A land reform model that everyone can get behind

Publication Date:
01/17/2018 06:24:49
south african land reform policy

Opinion Editorial By Cas Coovadia

South Africa urgently needs to review its land reform policy framework in order to create a workable model. Not only does this framework need to engineer a more equitable distribution of land  so that our country’s black majority not only gets access to agricultural land, so they can earn a living from it and make a real contribution to the economy, but it also needs to undo skewed ownership patterns and redress apartheid wrongs.

South Africa’s land-reform programmes introduced post 1994, have seen more than 90% of land reform projects fail or remain unviable. Reasons for this include, amongst others, beneficiaries not gaining title deeds to properties (and hence unable to obtain loan finance) and inadequate post-land support.

Without ownership, technical and financial support, such beneficiaries are set up for failure. The Finance and Fiscal Commission’s 2016 Report indicates that despite the state having spent some R50 billion over the past 20 years on the various land-reform programmes, these programmes have failed to achieve their objectives. An urgent review of the current land reform framework is therefore required.

South Africa can learn from India’s Green Revolution model, which combines technology improvements with state-led initiatives to support farmers. The model includes government input subsidies, the development of new seed varieties, irrigation schemes, energy extension and farmer access to both finance and produce off take markets.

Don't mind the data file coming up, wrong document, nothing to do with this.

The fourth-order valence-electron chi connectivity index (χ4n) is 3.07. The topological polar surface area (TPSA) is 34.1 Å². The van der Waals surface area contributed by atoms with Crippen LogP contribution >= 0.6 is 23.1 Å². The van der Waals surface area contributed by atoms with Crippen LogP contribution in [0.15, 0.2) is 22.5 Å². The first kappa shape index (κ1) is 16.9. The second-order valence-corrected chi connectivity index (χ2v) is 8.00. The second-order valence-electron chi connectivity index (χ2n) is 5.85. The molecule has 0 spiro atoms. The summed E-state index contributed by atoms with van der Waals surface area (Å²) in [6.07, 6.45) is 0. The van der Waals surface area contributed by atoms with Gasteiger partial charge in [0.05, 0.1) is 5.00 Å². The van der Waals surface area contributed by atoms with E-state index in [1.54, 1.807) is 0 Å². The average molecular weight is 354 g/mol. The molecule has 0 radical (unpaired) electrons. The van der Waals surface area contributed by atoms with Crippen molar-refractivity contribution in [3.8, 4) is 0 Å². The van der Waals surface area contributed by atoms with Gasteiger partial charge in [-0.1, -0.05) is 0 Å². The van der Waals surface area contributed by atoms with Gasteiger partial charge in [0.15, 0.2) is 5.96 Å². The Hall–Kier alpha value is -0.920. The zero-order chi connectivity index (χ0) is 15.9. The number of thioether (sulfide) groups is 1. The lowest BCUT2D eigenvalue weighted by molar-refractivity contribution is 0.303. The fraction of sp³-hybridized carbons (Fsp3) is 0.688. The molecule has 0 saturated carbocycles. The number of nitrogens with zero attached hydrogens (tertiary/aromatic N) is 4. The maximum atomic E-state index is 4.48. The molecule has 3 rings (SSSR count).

As much as economic transformation and/or inclusive economic participation is needed in South Africa, expropriating agricultural land without compensation will seriously damage agricultural sector sustainability, its commercial viability and national food security, which will deepen poverty and plunge the country into an economic crisis.   

Expropriation without compensation erodes property rights. Once this happens, land can no longer serve as collateral in support of loans afforded to farmers and agro-processors. This would also place the roughly R162 billion of public and private sector loans to the agricultural sector under threat, which will in all probability force financiers to exit the sector. The resultant decline in food production would not only make food more expensive, but South Africa would need to import food to feed its population, thus driving up food costs even further. Moreover, households would encounter additional financial pressures amid rising inflation, job losses, further credit rating downgrades and generally weak consumer confidence.